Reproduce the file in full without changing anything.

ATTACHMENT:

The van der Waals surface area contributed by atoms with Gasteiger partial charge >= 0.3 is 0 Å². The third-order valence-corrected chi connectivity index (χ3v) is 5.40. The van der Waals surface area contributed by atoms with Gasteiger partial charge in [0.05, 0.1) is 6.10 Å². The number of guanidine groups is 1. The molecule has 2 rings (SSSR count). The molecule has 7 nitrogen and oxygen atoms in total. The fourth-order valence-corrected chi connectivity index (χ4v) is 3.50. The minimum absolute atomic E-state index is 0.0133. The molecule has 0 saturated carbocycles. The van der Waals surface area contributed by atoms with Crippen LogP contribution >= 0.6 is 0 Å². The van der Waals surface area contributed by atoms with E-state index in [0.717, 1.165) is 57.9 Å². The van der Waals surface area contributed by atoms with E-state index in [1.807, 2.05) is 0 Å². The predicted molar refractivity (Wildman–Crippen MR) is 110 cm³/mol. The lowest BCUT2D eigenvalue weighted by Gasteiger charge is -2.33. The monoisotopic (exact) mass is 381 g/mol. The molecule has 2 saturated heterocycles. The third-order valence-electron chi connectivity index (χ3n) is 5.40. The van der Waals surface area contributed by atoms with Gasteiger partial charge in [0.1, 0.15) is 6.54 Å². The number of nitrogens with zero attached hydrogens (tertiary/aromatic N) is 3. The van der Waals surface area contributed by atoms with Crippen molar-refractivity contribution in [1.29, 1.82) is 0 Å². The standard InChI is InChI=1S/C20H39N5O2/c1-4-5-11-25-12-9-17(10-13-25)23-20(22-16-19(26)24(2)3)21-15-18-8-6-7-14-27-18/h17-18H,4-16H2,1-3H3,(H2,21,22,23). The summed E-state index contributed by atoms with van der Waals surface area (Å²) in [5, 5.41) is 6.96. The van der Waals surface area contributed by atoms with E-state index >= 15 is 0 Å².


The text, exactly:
The van der Waals surface area contributed by atoms with Gasteiger partial charge >= 0.3 is 0 Å². The third-order valence-corrected chi connectivity index (χ3v) is 5.40. The van der Waals surface area contributed by atoms with Gasteiger partial charge in [0.05, 0.1) is 6.10 Å². The number of guanidine groups is 1. The molecule has 2 rings (SSSR count). The molecule has 7 nitrogen and oxygen atoms in total. The fourth-order valence-corrected chi connectivity index (χ4v) is 3.50. The minimum absolute atomic E-state index is 0.0133. The molecule has 0 saturated carbocycles. The van der Waals surface area contributed by atoms with Crippen LogP contribution >= 0.6 is 0 Å². The van der Waals surface area contributed by atoms with E-state index in [0.717, 1.165) is 57.9 Å². The van der Waals surface area contributed by atoms with E-state index in [1.807, 2.05) is 0 Å². The predicted molar refractivity (Wildman–Crippen MR) is 110 cm³/mol. The lowest BCUT2D eigenvalue weighted by Gasteiger charge is -2.33. The monoisotopic (exact) mass is 381 g/mol. The molecule has 2 saturated heterocycles. The third-order valence-electron chi connectivity index (χ3n) is 5.40. The van der Waals surface area contributed by atoms with Gasteiger partial charge in [0.1, 0.15) is 6.54 Å². The number of nitrogens with zero attached hydrogens (tertiary/aromatic N) is 3. The van der Waals surface area contributed by atoms with Crippen molar-refractivity contribution in [1.29, 1.82) is 0 Å². The standard InChI is InChI=1S/C20H39N5O2/c1-4-5-11-25-12-9-17(10-13-25)23-20(22-16-19(26)24(2)3)21-15-18-8-6-7-14-27-18/h17-18H,4-16H2,1-3H3,(H2,21,22,23). The summed E-state index contributed by atoms with van der Waals surface area (Å²) in [5, 5.41) is 6.96. The van der Waals surface area contributed by atoms with E-state index >= 15 is 0 Å².